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JudoGeek Blog - Trying my hand a Node.js and Raspberry Pi Lance Wicks
Lance Wicks

JudoGeek Blog

Trying my hand a Node.js and Raspberry Pi 

So, the title says it all. I am trying writing some code in Node (server side javascript) for my Raspberry Pi. I have done some testing and I actually have a working prototype. I am planning on taking my Pi with me to China and Japan and test it there. Not sure yet if I will as A) it might get broken and B) customs may freak out.

Writing Node has been a bit of a brain twister. All the callbacks, anonymous subroutines. It makes my head spin at times. Fortunately Node has a good body of Google-able information and is pretty good structure wise. That said, being a Perl guy, the temptation to switch to Perl grows as what I am trying to do gets more complex.

Which brings me to why I think node is good. Much like Perl, node has a nice repository of shared modules for doing things. The NPM which is like CPAN. Basically, much like Perl, when you decide you want to do something tricky the first thing you do is go looking for a NPM module that does it already. Which is the way you do things in Perl, search CPAN and find the tool that best fits.
So when I wanted to listen for UDP packets, easy just load the dgram npm. Sent a tweet, load the Twit NPM. Need to write to a couchDB database add in nano. Want growl notifications on my Mac... yup load up the Growl NPM. Easy and Simple.

Having written and tested on my Mac, I have tested on the Raspberry Pi. The Pi is a brilliant little machine, cheap and easy. But for what I am doing I need very little resource. Just a linux box with connectivity. I have added an extra ethernet port via the USB socket which works. That way I can be listening on one network (a private LAN) and use the second port to tweet and write to the database via the internet connected port.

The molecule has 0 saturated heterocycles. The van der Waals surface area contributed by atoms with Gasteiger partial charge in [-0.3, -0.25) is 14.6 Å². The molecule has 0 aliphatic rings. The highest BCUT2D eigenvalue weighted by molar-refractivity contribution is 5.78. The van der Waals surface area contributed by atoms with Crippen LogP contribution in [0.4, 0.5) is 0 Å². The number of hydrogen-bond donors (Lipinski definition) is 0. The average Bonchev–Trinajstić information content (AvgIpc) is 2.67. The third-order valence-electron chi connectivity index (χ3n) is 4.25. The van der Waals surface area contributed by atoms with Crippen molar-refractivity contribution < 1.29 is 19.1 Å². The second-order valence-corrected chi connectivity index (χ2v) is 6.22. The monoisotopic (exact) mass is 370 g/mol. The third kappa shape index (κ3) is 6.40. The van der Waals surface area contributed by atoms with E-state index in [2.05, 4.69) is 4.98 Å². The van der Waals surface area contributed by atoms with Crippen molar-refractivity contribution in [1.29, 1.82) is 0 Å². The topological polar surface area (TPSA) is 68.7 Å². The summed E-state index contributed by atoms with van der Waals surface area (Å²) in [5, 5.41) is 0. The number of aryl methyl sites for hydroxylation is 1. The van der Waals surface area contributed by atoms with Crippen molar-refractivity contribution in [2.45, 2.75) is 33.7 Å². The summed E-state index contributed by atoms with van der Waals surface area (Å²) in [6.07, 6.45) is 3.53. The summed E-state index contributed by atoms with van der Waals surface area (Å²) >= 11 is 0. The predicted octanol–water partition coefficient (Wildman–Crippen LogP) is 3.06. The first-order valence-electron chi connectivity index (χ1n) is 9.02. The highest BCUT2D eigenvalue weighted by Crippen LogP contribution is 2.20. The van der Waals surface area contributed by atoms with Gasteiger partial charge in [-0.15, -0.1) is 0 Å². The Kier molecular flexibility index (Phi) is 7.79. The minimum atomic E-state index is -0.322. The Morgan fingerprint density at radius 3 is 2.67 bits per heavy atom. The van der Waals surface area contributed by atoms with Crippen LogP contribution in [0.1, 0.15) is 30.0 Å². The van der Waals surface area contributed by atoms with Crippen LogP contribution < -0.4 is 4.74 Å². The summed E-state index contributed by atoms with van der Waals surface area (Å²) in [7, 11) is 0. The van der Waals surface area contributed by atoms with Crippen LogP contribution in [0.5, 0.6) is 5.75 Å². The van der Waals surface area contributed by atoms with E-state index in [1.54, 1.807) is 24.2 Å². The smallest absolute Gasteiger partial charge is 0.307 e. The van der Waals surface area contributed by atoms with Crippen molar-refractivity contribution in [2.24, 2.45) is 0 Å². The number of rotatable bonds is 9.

It's been easy to manage via github, the toughest part has been my lack of a windows physical machine. So I have been running teh socreboard in a VM on my mac and that has been a pain in the butt as just getting pings backwards and forwards has been challenging... still working out why.

Anyway, off to China then Japan next week, so lots of time on planes and hotels to work on the project. :-)

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Moving from Unity to Xmonad (via Ratpoison). 

In my $dayjob, I spend a vast majority of my time on a Ubuntu Linux machine writing Perl code in VI/VIM. I, unlike I think all my colleagues like the Unity desktop that now comes with Ubuntu Desktop.

I really like the fullscreen terminal window, it gives me lots of screen real estate for my SSH session (with GNU Screen).

It's good, but it was not quite 100% what I wanted, mainly as that mouse thing kept getting used. My Judo shoulders don't like a mouse much, so I try to limit how much I use a mouse. Unity helped especially with GNU Screen, but something was missing.

So lots of Googling and understanding what I wanted later, I was running the Ratpoison window manager in a VM to test it out. A little more testing and exploring and now I have Xmonad running and making me (and one of my team mates) happy with our almost entirely keyboard driven desktop.

Xmonad ( http://xmonad.org/ ), is a tiling windows manager for Linux. That basically means that rather than the "desktop" metaphor with window panes sitting "on top" and overlapping one another; I have windows that tile automatically on a workspace.

When you first login you are greeted by a blank screen, workspace 1.
I press ALT-SHIFT-RETURN and a terminal opens up fullscreen. And I mean FULLSCREEN. I have the menu bar turned off, no status bar, nothing but a terminal session and a single pixel red border.

For me, I then SSH into my main dev server and type "screen -dR" which connects me back up to my GNU screen sessions. In screen I get multiple sessions that persist even if I get disconnected from the server (handy when working from home or elsewhere). I tend to work in VIM and use Screen to have "tabs" for editing multiple files.